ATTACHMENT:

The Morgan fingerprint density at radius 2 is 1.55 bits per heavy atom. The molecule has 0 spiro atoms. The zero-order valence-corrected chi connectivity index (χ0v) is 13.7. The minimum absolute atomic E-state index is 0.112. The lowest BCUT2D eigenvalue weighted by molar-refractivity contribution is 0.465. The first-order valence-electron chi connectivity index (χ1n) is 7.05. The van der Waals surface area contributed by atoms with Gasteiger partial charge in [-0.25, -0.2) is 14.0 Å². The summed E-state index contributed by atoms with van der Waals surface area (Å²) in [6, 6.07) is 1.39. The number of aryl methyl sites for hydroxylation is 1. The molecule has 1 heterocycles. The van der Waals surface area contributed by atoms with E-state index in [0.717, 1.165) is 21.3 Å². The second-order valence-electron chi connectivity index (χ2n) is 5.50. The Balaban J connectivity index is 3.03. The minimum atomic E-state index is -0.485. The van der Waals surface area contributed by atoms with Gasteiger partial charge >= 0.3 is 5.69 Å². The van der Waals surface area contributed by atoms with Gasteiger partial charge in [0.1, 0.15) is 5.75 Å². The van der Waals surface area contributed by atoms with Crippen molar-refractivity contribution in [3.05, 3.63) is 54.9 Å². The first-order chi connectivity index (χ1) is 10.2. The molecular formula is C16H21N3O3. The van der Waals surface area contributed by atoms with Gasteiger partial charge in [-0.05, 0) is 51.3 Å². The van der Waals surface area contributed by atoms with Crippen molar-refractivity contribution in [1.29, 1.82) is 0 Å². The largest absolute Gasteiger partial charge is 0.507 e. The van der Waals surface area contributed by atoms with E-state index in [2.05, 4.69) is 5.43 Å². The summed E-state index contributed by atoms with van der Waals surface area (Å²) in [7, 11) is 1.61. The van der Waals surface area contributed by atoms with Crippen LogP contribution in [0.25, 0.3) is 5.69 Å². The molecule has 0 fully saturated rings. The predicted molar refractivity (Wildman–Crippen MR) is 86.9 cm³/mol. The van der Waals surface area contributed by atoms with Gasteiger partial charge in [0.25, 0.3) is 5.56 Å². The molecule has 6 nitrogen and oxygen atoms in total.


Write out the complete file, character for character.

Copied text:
The Morgan fingerprint density at radius 2 is 1.55 bits per heavy atom. The molecule has 0 spiro atoms. The zero-order valence-corrected chi connectivity index (χ0v) is 13.7. The minimum absolute atomic E-state index is 0.112. The lowest BCUT2D eigenvalue weighted by molar-refractivity contribution is 0.465. The first-order valence-electron chi connectivity index (χ1n) is 7.05. The van der Waals surface area contributed by atoms with Gasteiger partial charge in [-0.25, -0.2) is 14.0 Å². The summed E-state index contributed by atoms with van der Waals surface area (Å²) in [6, 6.07) is 1.39. The number of aryl methyl sites for hydroxylation is 1. The molecule has 1 heterocycles. The van der Waals surface area contributed by atoms with E-state index in [0.717, 1.165) is 21.3 Å². The second-order valence-electron chi connectivity index (χ2n) is 5.50. The Balaban J connectivity index is 3.03. The minimum atomic E-state index is -0.485. The van der Waals surface area contributed by atoms with Gasteiger partial charge >= 0.3 is 5.69 Å². The van der Waals surface area contributed by atoms with Gasteiger partial charge in [0.1, 0.15) is 5.75 Å². The van der Waals surface area contributed by atoms with Crippen molar-refractivity contribution in [3.05, 3.63) is 54.9 Å². The first-order chi connectivity index (χ1) is 10.2. The molecular formula is C16H21N3O3. The van der Waals surface area contributed by atoms with Gasteiger partial charge in [-0.05, 0) is 51.3 Å². The van der Waals surface area contributed by atoms with Crippen molar-refractivity contribution in [1.29, 1.82) is 0 Å². The largest absolute Gasteiger partial charge is 0.507 e. The van der Waals surface area contributed by atoms with E-state index in [2.05, 4.69) is 5.43 Å². The summed E-state index contributed by atoms with van der Waals surface area (Å²) in [7, 11) is 1.61. The van der Waals surface area contributed by atoms with Crippen LogP contribution in [0.25, 0.3) is 5.69 Å². The molecule has 0 fully saturated rings. The predicted molar refractivity (Wildman–Crippen MR) is 86.9 cm³/mol. The van der Waals surface area contributed by atoms with Gasteiger partial charge in [0.25, 0.3) is 5.56 Å². The molecule has 6 nitrogen and oxygen atoms in total.